The Fabelmans is the film Steven Spielberg spent his entire career preparing for

Steven Spielberg’s latest release, The Fabelman’s, is a thorny, complicated work in which the legendary director tells the story of his family and childhood and seeks to unravel the intense power of cinema. It’s an emotionally powerful film, a fact that led to it winning Best Drama Motion and Best Director at the 80th Golden Globes, and earning three other nominations.

The most important scene in The Fabelmans comes in Act III. Parents Burt (Paul Dano) and Mitzi (Michelle Williams) Fabelman gather their four children in the living room of their Northern California home to share devastating news.

As tears are shed and accusations made, the eldest Fabelman child — aspiring teenage film director Sam (Gabriel LaBelle) — gazes at the mirror. In the mirror, Sam sees his 8mm camera circling his family, finding the best angles to capture the drama. The camera becomes both a shield, obscuring his face, removing him from the turbulent scene, and a way for Sam to express his feelings.

A broken family has been the focus of many of Spielberg’s films. ET The Extra-Terrestrial, Close Encounters of the Third Kind, and Catch Me If You Can all deal with the turmoil of divorce, emotions that are often interpreted to mean the dissolution of Spielberg’s parents’ marriage were inspired.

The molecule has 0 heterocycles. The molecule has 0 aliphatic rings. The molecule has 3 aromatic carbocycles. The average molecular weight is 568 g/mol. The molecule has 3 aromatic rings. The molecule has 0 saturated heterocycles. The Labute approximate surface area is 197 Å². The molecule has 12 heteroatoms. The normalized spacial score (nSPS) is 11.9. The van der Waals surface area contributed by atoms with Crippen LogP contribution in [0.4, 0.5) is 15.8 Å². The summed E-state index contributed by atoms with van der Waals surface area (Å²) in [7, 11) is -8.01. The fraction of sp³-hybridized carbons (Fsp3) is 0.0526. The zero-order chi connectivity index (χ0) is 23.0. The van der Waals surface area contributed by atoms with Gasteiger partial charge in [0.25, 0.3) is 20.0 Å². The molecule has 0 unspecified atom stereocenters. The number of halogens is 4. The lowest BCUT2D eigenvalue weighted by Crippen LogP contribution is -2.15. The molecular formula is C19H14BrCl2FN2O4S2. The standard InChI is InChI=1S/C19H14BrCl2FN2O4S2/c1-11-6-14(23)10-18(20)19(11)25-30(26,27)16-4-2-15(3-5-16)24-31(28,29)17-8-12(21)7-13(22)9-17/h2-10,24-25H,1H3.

Now that The Fabelmans breaks all metaphors, Spielberg presents a fictional story of his childhood, from a love of movies to the pain of his parents’ divorce. With the warm intimacy of an uncle recounting old tales after a family dinner, important and mundane moments from Spielberg’s post-WWII upbringing are presented: camping trips, family deaths, first kisses and, yes, filming with his Boy Scout troop in the desert from Arizona.

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Portrait of the artist as a young man

Much has been written and even mythologized by some film scholars and critics about Spielberg’s childhood – the supernatural filmmaker shooting 8mm films in his backyard while nursing the open wound of his parents’ divorce.

The Fabelmans begins with a teenager visiting Sam John Ford’s masterpiece The Man Who Shot Liberty Valance. A famous line from the film is: “When the legend becomes true, print the legend.”

With The Fabelmans, Spielberg has the opportunity to print the legend, to soften and embellish painful experiences through the power of cinema. The film’s tension comes from the way manipulation meets reality. That’s what The Fabelmans is all about: the way this film can simultaneously distort reality and reveal the truth.

“Movies are dreams you never forget”

In the winter of 1952, young Sam is taken by his parents to see Cecil B. DeMille’s circus epic The Greatest Show on Earth, his very first film. As they enter the movie palace, analytical electrical engineer Burt explains the technical side of filmmaking, how a defect in the human retina allows 24 frames per second to pass in a fluid image. In contrast, artistic Mitzi whispers to Sammy, “Movies are dreams you never forget.”